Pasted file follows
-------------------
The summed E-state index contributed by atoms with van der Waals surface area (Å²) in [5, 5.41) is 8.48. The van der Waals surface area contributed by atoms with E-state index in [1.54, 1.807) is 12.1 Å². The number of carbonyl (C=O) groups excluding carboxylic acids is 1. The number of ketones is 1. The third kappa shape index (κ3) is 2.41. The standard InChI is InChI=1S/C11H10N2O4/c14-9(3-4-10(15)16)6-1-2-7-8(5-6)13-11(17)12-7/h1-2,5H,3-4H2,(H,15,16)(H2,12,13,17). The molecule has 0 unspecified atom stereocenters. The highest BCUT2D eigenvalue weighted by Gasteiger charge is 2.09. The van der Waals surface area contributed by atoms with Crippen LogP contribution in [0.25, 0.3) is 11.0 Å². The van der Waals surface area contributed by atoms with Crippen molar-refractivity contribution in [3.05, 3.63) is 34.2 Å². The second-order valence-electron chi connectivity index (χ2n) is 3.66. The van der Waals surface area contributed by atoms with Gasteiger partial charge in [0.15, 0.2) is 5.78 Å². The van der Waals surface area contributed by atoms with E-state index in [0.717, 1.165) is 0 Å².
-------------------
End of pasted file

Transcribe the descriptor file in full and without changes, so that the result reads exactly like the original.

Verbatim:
The summed E-state index contributed by atoms with van der Waals surface area (Å²) in [5, 5.41) is 8.48. The van der Waals surface area contributed by atoms with E-state index in [1.54, 1.807) is 12.1 Å². The number of carbonyl (C=O) groups excluding carboxylic acids is 1. The number of ketones is 1. The third kappa shape index (κ3) is 2.41. The standard InChI is InChI=1S/C11H10N2O4/c14-9(3-4-10(15)16)6-1-2-7-8(5-6)13-11(17)12-7/h1-2,5H,3-4H2,(H,15,16)(H2,12,13,17). The molecule has 0 unspecified atom stereocenters. The highest BCUT2D eigenvalue weighted by Gasteiger charge is 2.09. The van der Waals surface area contributed by atoms with Crippen LogP contribution in [0.25, 0.3) is 11.0 Å². The van der Waals surface area contributed by atoms with Crippen molar-refractivity contribution in [3.05, 3.63) is 34.2 Å². The second-order valence-electron chi connectivity index (χ2n) is 3.66. The van der Waals surface area contributed by atoms with Gasteiger partial charge in [0.15, 0.2) is 5.78 Å². The van der Waals surface area contributed by atoms with E-state index in [0.717, 1.165) is 0 Å².